National Rail Action Plan – National Transport Commission (NTC)

National Rail Program – Department of Infrastructure, Transport, Regional Development and Communications

Rail Transport: Freight Industry Profile – Logistics & Defence Skills Council (Western Australia)

Rail Transport: Freight Industry Snapshot – Logistics & Defence Skills Council (Western Australia)

Rail Transport: Passenger Industry Profile – Logistics & Defence Skills Council (Western Australia)

Rail Transport: Passenger Industry Snapshot – Logistics & Defence Skills Council (Western Australia)

Reimagining the workforce: training for a future rolling stock workforce – Celeste Young, Roger Jones, Sidney Lung, Daniel Ooi, Neil Parry and Kumi Heenetigala

Reimagining the workforce: community perceptions of careers working with rolling stock – Daniel Ooi and Craig Cormick

Skills Priority List – National Skills Commission

Smart Rail Route Map – Australasian Railway Association; Rail Manufacturing CRC; Institute for Intelligent Systems Research and Innovation, Deakin University

 

Industry associations

Association of Tourist and Heritage Rail Australia

Australasian Railway Association

Rail Industry Safety and Standards Board

 

Employee associations

Australian Manufacturing Workers Union

Australian Services Union

Construction, Forestry, Mining and Energy Union

Rail & Maritime Transport Union Inc

Rail Track Association Australia

Rail Tram and Bus Union

 

Licensing / Regulatory

Office of the National Rail Safety Regulator

 

Government

Federal, State/Territory Departments

Australian Transport Safety Bureau

Australian Rail Track Corporation

Australian Transport Safety Bureau

Department of Planning, Transport and Infrastructure - SA

Public Transport Authority - Government of WA

Rail Accreditation and Registration - Transport Safety Victoria

 

Industry Advisory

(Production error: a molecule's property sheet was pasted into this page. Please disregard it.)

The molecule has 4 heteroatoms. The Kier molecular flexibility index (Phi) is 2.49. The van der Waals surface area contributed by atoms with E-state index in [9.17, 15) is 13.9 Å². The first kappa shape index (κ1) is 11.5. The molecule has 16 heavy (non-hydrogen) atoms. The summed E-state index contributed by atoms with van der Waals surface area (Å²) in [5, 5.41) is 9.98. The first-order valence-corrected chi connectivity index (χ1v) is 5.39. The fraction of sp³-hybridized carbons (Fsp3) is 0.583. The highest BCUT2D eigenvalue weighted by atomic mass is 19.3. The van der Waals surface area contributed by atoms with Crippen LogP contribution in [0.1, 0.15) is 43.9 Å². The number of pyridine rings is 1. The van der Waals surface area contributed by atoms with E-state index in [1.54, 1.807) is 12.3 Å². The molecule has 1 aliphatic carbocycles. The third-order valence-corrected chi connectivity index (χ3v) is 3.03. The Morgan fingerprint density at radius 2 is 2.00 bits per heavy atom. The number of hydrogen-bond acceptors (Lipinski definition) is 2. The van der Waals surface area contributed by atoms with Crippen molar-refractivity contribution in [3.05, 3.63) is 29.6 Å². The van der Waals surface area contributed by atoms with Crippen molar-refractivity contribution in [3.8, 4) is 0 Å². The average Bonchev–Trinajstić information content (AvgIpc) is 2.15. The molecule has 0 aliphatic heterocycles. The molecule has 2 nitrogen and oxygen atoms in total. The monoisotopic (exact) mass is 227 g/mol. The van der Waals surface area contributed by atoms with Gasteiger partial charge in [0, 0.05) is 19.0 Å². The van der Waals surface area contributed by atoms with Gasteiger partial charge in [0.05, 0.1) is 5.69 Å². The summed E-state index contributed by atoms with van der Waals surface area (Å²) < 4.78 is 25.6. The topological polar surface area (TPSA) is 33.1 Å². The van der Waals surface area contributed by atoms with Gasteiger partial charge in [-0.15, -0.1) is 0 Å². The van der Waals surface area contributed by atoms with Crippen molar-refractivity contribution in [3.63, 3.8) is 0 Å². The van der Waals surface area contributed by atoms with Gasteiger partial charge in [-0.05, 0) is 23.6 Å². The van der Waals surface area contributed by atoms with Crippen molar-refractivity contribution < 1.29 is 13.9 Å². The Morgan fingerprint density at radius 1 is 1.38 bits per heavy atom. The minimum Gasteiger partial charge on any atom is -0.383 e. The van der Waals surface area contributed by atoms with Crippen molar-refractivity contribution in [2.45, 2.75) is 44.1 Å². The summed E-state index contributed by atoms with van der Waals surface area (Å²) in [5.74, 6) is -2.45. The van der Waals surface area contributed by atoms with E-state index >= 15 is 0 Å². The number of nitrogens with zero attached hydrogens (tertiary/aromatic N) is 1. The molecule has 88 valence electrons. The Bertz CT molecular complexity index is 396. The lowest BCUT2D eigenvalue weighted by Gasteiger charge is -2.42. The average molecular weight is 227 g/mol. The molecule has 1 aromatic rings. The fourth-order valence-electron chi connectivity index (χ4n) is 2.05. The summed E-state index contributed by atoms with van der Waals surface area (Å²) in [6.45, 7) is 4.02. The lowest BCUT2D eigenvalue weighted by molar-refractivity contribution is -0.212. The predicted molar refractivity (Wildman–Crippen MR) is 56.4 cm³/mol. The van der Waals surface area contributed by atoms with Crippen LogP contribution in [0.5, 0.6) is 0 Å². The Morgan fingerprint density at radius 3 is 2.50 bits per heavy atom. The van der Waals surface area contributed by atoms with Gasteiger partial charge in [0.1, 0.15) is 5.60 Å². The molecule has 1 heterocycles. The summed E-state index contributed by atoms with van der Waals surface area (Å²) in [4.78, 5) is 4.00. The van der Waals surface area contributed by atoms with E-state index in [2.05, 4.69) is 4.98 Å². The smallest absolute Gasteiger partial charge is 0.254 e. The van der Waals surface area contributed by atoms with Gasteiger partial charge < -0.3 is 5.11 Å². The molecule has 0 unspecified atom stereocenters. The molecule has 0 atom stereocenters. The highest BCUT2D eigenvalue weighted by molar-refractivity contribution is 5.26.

State and Territory Industry Training Advisory Boards (ITABS)

Data sources and notes

Department of Employment 2021, Employment Projections, available from the Labour Market Information Portal

  • by ANZSIC 3 digit industry, employment projections to May 2025
    • 470 Rail Transport nfd
    • 471 Rail Freight Transport
    • 472 Rail Passenger Transport.
  • by ANZSCO, selected occupations, employment projections to May 2025
    • 6394 Ticket Salespersons
    • 7129 Other Stationary Plant Operators
    • 7313 Train and Tram Drivers
    • 8216 Railway Track Workers.

Australian Bureau of Statistics 2021, 6291.0.55.001 - EQ06 - Employed persons by Industry group of main job (ANZSIC), Sex, State and Territory, November 1984 onwards, viewed 1 August 2021 https://www.abs.gov.au/statistics/labour/employment-and-unemployment/labour-force-australia-detailed/may-2021

  • Employed total by ANZSIC 3 digit ‘470 Rail Transport nfd’, ‘471 Rail Freight Transport’ and ‘472 Rail Passenger Transport’, 2001 to 2021, May quarter.

Australian Bureau of Statistics 2017, 2016 Census – employment, income and unpaid work, TableBuilder. Findings based on use of ABS TableBuilder data.

  • Employment level by ANZSIC 2 digit industry:
    • 47 Rail Transport
    • ANZSCO 4 digit level occupations to identify the relevant VET-related occupations in the industry as a proportion of the total workforce.

Training data has been extracted from the National VET Provider Collection, Total VET Students and Courses from the following training package or qualifications:

  • TLI Transport and Logistics Training Package.
  • Infrastructure
    • TLI21309 - Certificate II in Rail Infrastructure
    • TLI21310 - Certificate II in Rail Infrastructure
    • TLI21311 - Certificate II in Rail Infrastructure
    • TLI21315 - Certificate II in Rail Infrastructure
    • TLI27120 - Certificate II in Rail Infrastructure
    • TLI31811 - Certificate III in Rail Track Surfacing
    • TLI31815 - Certificate III in Rail Track Surfacing
    • TLI32110 - Certificate III in Rail Structures
    • TLI32111 - Certificate III in Rail Structures
    • TLI32115 - Certificate III in Rail Structures
    • TLI32511 - Certificate III in Rail Infrastructure
    • TLI32515 - Certificate III in Rail Infrastructure
    • TLI32915 - Certificate III in Tram or Light Rail Infrastructure
    • TLI32918 - Certificate III in Tram or Light Rail Infrastructure
    • TLI37120 - Certificate III in Rail Infrastructure
    • TLI42311 - Certificate IV in Rail Infrastructure
    • TLI42315 - Certificate IV in Rail Infrastructure
    • TLI47120 - Certificate IV in Rail Infrastructure.
  • Network Control/Rail Safety
    • TLI30220 - Certificate III in Mechanical Rail Signalling
    • TLI31913 - Certificate III in Mechanical Rail Signalling
    • TLI31915 - Certificate III in Mechanical Rail Signalling
    • TLI31918 - Certificate III in Mechanical Rail Signalling
    • TLI31920 - Certificate III in Mechanical Rail Signalling
    • TLI40115 - Certificate IV in Rail Safety Investigation
    • TLI40120 - Certificate IV in Rail Network Control
    • TLI40220 - Certificate IV in Rail Safety Investigation
    • TLI42211 - Certificate IV in Rail Network Control
    • TLI42215 - Certificate IV in Rail Network Control
    • TLI42413 - Certificate IV in Rail Safety Management